Asians, take a lesson from the Ivy League treatment of Jews. This is how it works:
Decades ago, the Ivy League colleges thought they had a problem: too many Jews. These recent immigrants, from a culture that prized education and academic achievement, had an unfortunate characteristic: They worked harder, studied longer and cared more about school. In short, they had all the attributes required for success in the Ivy League.
Problem was, the Ivy League didn’t really want them. Being first-generation students, these applicants didn’t have rich alumni parents who would be likely to donate big bucks. Being from an ethnicity not associated with America’s governing class, they didn’t help the Ivy League with its biggest selling point — that going to college there provides an opportunity to rub shoulders with America’s governing class. And they were seen as boring grinds who studied too hard and weren’t much fun.
The result was a change in admissions criteria to reward “leadership,” and “well-rounded” candidates — a thin disguise for “WASPs” — and, following closely on, actual quotas for Jewish students, so that no matter how many applied, their numbers on campus would stay just about the same. After several decades, this came to be seen as racist and unfair, and the quotas were dropped. (Though by then, conveniently enough, the Ivy League was able to find Jewish applicants with plenty of money, polish and governing-class connections without too much trouble).
I can’t tell you how many Jews I have known over the years whose parents – or they themselves – changed their last name in order to appear to be WASPs on the Harvard application. Or in the political campaign. Or in the general social milieu. Don’t even get me started on nose jobs.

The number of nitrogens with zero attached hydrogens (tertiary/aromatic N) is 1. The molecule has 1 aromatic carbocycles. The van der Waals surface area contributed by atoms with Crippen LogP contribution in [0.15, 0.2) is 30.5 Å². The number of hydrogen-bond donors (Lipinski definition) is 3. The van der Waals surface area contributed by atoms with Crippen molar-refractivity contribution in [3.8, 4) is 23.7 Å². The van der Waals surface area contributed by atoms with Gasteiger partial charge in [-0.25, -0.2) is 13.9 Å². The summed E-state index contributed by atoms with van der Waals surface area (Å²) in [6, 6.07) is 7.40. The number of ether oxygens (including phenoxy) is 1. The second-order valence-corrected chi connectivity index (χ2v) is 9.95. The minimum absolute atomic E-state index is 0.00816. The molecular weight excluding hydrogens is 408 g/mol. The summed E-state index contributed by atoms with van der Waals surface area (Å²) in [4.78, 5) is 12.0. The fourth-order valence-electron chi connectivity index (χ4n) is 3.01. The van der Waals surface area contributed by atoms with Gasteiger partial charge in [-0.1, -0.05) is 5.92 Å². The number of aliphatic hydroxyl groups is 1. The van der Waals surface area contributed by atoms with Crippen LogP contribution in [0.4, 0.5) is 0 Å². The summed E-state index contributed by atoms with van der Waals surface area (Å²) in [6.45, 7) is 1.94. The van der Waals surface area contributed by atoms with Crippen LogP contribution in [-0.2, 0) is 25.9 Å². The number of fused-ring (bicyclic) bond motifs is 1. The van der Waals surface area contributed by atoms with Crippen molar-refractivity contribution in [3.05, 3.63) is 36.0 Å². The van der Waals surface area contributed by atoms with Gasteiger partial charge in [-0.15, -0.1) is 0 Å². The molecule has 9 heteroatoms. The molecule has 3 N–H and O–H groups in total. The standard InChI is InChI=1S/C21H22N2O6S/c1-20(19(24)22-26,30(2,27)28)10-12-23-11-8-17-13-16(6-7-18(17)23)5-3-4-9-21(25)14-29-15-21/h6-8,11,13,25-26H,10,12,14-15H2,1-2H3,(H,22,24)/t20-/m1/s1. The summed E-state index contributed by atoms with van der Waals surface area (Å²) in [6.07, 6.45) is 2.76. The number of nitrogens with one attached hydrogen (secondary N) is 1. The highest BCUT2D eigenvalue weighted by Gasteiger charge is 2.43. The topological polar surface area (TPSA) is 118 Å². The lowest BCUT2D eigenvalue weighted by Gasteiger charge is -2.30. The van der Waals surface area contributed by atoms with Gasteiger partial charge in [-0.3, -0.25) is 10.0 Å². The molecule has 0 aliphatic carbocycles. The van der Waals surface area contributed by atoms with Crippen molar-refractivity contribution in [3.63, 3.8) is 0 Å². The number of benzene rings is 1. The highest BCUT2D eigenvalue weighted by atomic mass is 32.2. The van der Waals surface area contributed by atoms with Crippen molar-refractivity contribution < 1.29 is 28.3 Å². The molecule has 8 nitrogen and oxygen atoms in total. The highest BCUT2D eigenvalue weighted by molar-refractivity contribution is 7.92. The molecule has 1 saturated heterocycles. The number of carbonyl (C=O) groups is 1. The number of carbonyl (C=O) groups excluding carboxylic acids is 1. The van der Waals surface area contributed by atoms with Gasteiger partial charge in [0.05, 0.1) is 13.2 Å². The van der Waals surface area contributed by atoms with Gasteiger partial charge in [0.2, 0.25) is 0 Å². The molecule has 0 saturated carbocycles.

But while the quotas for Jews are gone, the Ivy League now, by all accounts, has quotas for Asian students. They are seen as people who study too hard, boring grinds who aren’t much fun — and, of course, their parents aren’t as rich and connected. And though the numbers of highly qualified Asian applicants have grown dramatically, the number of Asians admitted stays pretty much the same every year.
Now the Asian students are suing. In a lawsuit against Harvard, they are claiming that Harvard demands higher qualifications from Asian students than from others, and that it uses “racial classifications to engage in the same brand of invidious discrimination against Asian Americans that it formerly used to limit the number of Jewish students in its student body.”
These claims are almost certainly correct. Discrimination against Asian students — and not just by Harvard, but throughout higher education — has been an open secret for years. Asian students, we’re told, face a “bamboo ceiling” as a result.
Where today’s discrimination is different from the Ivy League’s old quotas against Jews is that those old quotas were removed as part of efforts to fight racism. The Ivy League’s new quotas, meanwhile, are often defended on the same grounds — or, at least, as a means of attaining “diversity.”
Here’s what the Jews did: Harvard wouldn’t take them, so they went to NYU and MIT and state colleges, etc. And they did just fine. Asians should walk away from the Ivy League in droves, should build up departments in colleges and universities that will value them, and then, as they become affluent, they should contribute to those institutions. And as this generation of Asians grows up and achieves, they should definitely encourage their own kids to avoid the Ivies. Because the Ivies have a way of practicing racism and antisemitism while preaching to the rest of use that racism is bad, that we are all racists, etc. It’s obnoxious. Maybe by losing out on the future endowment that could be provided by those talented Asians, say in about 50-100 years, the Ivies might just begin to learn a lesson.